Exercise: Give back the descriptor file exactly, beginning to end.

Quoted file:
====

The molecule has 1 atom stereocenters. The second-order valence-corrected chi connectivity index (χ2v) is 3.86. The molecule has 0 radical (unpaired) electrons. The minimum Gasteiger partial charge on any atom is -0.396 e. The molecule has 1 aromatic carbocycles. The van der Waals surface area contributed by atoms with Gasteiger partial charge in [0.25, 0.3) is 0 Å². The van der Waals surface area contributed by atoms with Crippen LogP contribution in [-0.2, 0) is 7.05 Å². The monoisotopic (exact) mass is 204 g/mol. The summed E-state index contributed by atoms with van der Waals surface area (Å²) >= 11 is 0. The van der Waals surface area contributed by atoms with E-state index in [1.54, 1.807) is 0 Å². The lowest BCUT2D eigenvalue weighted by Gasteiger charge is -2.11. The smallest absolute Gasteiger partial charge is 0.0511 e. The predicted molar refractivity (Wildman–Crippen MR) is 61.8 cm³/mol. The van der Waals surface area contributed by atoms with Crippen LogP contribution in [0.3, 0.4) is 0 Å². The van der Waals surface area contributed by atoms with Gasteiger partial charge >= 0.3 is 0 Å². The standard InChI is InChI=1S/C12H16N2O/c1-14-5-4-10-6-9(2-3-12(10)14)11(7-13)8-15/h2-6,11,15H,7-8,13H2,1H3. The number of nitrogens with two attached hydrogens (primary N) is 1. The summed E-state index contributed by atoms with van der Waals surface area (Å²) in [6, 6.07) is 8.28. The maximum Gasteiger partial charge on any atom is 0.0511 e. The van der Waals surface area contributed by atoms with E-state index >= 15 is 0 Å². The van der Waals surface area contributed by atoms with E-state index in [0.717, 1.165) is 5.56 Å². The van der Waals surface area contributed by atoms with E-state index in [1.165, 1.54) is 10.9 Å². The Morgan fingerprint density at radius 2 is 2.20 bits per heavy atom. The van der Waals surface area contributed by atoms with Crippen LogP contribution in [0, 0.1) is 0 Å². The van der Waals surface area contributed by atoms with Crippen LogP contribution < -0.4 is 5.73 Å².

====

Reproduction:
The molecule has 1 atom stereocenters. The second-order valence-corrected chi connectivity index (χ2v) is 3.86. The molecule has 0 radical (unpaired) electrons. The minimum Gasteiger partial charge on any atom is -0.396 e. The molecule has 1 aromatic carbocycles. The van der Waals surface area contributed by atoms with Gasteiger partial charge in [0.25, 0.3) is 0 Å². The van der Waals surface area contributed by atoms with Crippen LogP contribution in [-0.2, 0) is 7.05 Å². The monoisotopic (exact) mass is 204 g/mol. The summed E-state index contributed by atoms with van der Waals surface area (Å²) >= 11 is 0. The van der Waals surface area contributed by atoms with E-state index in [1.54, 1.807) is 0 Å². The lowest BCUT2D eigenvalue weighted by Gasteiger charge is -2.11. The smallest absolute Gasteiger partial charge is 0.0511 e. The predicted molar refractivity (Wildman–Crippen MR) is 61.8 cm³/mol. The van der Waals surface area contributed by atoms with Crippen LogP contribution in [0.3, 0.4) is 0 Å². The van der Waals surface area contributed by atoms with Gasteiger partial charge >= 0.3 is 0 Å². The standard InChI is InChI=1S/C12H16N2O/c1-14-5-4-10-6-9(2-3-12(10)14)11(7-13)8-15/h2-6,11,15H,7-8,13H2,1H3. The number of nitrogens with two attached hydrogens (primary N) is 1. The summed E-state index contributed by atoms with van der Waals surface area (Å²) in [6, 6.07) is 8.28. The maximum Gasteiger partial charge on any atom is 0.0511 e. The van der Waals surface area contributed by atoms with E-state index >= 15 is 0 Å². The van der Waals surface area contributed by atoms with E-state index in [0.717, 1.165) is 5.56 Å². The van der Waals surface area contributed by atoms with E-state index in [1.165, 1.54) is 10.9 Å². The Morgan fingerprint density at radius 2 is 2.20 bits per heavy atom. The van der Waals surface area contributed by atoms with Crippen LogP contribution in [0, 0.1) is 0 Å². The van der Waals surface area contributed by atoms with Crippen LogP contribution < -0.4 is 5.73 Å².